Africa democracy and rule of law to the

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Last updated: July 27, 2019

Africa as a continent suffered a great deal during the colonialera. This included the immeasurable loss in growth and development botheconomically and politically. For the sake of survival, the continent had nochoice but to turn back to the West and depend on foreign assistance in otherto grow and develop. The raw materials and natural resources in this region hadalready been exploited without consideration for the Africans.

Nigeria, beingpart of Sub Saharan Africa, located in the Western region was not an exception.After most countries had gained independence, the colonial masters introduced anew concept called “Development politics” for the ex-colonies in order tomaintain their ties and secure control of the resources, economy and politicsin this region. Development politics then evolved into development aid (foreignaid) which was a mechanism designed to provide help to develop the new states. The European DevelopmentBank was then created by the European Community (E.C.) to fund the formercolonies for their development as newly independent states. According to the E.C.

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Agreement, development politics was aimed at promoting sustainable economic andsocial development as well as foster democracy and rule of law to theunderdeveloped countries (Monar, 2000:119). With development aid, the E.C.

hoped to put a stop to the spread of communism by the Eastern bloc to the new,underdeveloped states.Aidwas usually provided to nations that survived long lasting or lengthy periodsof conflicts and desperately required peace building missions and activities.Aid also served as a means of promoting electoral processes or to strengthennew political formation and civil societies along with providing assistance ina nation where there was insecurity or threat to security.Economicaid is a post war occurrence which was initially a means of narrowing the gapbetween under developed nations and industrially advanced nations. It was alsoregarded as a major weapon for winning the Cold War. It served as an economicdevelopment strategy influenced by developed economies during the late 1940s,following the success of the Marshal Plans (Emma, 2005)(Chukwuemeka, 2005:55).

TheOfficial Development Assistance (ODA) was the chief regulator of aid to countriesbefore the establishment of Bretton Woods institutions such as the IMF, WorldBank and such assisted in granting loans and aid to countries facing seriouseconomic crisis and needed urgent help for escape. As of 2014, the net officialdevelopment assistance and official aid received in Nigeria was $2,436,950,000.(OECD, 2014)Therole of foreign aid in the overall development of a nation has held opposingviews in past years. The ultimate goal of foreign aid is to put an end toextreme world poverty and increase the level of development in Less DevelopedCountries (LDC).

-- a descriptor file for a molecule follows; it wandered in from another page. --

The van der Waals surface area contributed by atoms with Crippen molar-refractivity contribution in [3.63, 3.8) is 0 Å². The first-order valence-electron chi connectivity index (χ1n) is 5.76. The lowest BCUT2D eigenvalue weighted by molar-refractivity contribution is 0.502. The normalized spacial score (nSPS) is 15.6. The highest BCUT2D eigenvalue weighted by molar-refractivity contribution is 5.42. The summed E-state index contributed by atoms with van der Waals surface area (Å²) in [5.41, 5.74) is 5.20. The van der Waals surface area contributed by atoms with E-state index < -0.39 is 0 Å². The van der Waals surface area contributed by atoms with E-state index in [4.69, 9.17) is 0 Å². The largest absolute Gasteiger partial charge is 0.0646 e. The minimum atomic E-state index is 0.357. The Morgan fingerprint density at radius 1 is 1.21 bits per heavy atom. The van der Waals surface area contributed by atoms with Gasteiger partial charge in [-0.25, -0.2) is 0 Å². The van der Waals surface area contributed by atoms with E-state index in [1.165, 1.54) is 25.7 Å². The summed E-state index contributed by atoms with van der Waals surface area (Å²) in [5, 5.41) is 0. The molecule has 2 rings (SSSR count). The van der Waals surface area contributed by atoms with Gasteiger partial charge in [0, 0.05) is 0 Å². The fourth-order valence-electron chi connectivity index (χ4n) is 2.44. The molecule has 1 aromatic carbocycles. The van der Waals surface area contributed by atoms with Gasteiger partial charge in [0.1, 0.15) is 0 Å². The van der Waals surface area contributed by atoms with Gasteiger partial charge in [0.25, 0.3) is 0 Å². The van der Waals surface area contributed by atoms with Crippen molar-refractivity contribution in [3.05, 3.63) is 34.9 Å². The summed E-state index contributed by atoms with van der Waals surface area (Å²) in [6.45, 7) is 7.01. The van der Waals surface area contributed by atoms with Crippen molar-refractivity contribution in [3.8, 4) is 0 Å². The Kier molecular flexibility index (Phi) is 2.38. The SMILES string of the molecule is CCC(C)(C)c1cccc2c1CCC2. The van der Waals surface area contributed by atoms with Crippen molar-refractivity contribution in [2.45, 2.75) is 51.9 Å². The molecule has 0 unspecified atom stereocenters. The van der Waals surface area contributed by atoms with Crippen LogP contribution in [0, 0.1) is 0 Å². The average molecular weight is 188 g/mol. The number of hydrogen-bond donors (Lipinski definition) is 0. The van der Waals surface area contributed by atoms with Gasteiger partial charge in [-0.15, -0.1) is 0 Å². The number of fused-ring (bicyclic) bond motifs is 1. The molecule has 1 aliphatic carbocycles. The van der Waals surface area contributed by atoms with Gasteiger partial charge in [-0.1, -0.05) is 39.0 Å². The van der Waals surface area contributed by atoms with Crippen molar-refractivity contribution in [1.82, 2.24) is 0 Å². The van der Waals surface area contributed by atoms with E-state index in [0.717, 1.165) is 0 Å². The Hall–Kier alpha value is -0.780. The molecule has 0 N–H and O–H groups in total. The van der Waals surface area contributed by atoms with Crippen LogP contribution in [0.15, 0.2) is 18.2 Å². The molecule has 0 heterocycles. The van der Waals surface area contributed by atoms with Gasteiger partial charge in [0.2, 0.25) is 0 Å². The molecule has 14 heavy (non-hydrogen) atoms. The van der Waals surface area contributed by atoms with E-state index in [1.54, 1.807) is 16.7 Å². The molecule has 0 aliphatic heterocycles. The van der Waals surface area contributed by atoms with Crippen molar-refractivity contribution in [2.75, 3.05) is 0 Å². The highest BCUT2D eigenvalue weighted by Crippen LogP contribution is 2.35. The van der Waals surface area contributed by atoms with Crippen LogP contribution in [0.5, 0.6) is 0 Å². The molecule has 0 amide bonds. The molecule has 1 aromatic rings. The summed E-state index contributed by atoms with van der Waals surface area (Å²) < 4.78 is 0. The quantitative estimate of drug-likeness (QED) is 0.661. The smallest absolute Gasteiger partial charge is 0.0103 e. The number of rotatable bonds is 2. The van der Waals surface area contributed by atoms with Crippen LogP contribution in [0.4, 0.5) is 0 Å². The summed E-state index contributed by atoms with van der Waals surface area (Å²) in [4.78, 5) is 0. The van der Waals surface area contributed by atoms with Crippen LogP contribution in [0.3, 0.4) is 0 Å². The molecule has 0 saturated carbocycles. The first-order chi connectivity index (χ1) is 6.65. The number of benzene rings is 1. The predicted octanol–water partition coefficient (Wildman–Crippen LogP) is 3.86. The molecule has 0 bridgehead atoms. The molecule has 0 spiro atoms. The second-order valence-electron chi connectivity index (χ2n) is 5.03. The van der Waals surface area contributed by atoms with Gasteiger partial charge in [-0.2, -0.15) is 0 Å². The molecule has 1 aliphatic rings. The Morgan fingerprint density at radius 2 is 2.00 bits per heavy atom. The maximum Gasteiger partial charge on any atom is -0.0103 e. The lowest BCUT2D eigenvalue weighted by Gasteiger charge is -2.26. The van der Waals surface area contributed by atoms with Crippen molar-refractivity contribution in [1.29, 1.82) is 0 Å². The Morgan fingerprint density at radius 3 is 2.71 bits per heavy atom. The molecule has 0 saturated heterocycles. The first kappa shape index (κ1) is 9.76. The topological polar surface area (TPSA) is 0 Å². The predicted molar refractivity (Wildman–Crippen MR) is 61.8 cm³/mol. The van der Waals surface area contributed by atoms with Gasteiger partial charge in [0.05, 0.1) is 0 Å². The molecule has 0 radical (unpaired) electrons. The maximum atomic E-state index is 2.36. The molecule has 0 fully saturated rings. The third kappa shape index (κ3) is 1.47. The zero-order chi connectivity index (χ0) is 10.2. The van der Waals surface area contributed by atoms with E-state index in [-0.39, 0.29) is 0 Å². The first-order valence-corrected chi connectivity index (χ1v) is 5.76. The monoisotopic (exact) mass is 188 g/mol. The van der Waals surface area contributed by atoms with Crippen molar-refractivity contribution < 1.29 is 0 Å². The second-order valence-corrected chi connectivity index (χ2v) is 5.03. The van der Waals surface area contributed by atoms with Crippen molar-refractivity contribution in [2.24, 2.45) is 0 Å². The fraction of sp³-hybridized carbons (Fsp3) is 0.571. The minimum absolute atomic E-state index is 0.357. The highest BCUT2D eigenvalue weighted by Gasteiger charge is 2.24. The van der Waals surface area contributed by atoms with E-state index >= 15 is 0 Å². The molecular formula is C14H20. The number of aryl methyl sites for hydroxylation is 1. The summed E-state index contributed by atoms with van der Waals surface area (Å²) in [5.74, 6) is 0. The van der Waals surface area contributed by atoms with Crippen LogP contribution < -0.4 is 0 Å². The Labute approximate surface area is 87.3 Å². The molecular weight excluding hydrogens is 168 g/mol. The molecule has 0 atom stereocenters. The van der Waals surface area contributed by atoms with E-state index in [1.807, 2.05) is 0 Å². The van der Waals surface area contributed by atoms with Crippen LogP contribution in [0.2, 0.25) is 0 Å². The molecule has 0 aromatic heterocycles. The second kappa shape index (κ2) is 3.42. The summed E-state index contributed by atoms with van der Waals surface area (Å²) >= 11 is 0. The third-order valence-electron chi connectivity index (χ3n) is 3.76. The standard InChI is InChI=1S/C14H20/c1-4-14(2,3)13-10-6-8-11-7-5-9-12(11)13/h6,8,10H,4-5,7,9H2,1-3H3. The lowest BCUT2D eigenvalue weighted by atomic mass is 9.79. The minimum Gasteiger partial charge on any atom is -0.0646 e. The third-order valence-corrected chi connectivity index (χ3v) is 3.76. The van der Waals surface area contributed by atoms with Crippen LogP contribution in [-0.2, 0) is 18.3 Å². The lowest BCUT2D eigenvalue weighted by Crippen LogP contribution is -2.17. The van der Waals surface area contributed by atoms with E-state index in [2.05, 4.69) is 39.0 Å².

Various studies, however, hold different opinions. Whereas,Addison, Mavrotas and McGillivray (2005) are in support of the positive impactof foreign aid on the growth and development of a nation, Abegaz (2005) hassubstantial evidence of the negative impact of foreign aid on growth anddevelopment of a nation. With an indifferent view and stand, the AfricanDevelopment Bank (AfDB) is of the opinion that aid has no impact whatsoever ongrowth and development in a nation. Developingcountries like Nigeria are recognized for their inability to fully maximizetheir resources and as such, depend on the assistance of developed countries fortheir growth and development. These countries are also largely associated withhigh rate of poverty, low level of income, high level of unemployment and thelikes. Foreign aid could therefore be considered as a reasonable option forsupplementing the savings-investment gap that is witnessed in the country.

Nigeria has been a major beneficiary of foreign aid eversince her independence in 1960.Nigeria is rated as Africa’s largest economy and the 21stlargest economy in the world by the International Monetary Fund IMF (2016).In addition to this, Nigeria that was once amongthe 50 richest countries in the world in the 1970’s has been demoted to nowbelong to the class of the 25 poorest countries in the world. What is indeedironic is that Nigeria, who is the sixth largest producer of oil also holds thetitle of being the host to the third largest number of poor people in the worldaside China and India (Igbuzor, 2006:140) Although Nigeria is still benefitting from foreign aid and allsorts of foreign assistance in different aspects of her economy which includesreceiving almost the same amount as in the early 1980s, socio-economicdevelopment has remained dismal  (Fasanya& Onakoya, 2012).

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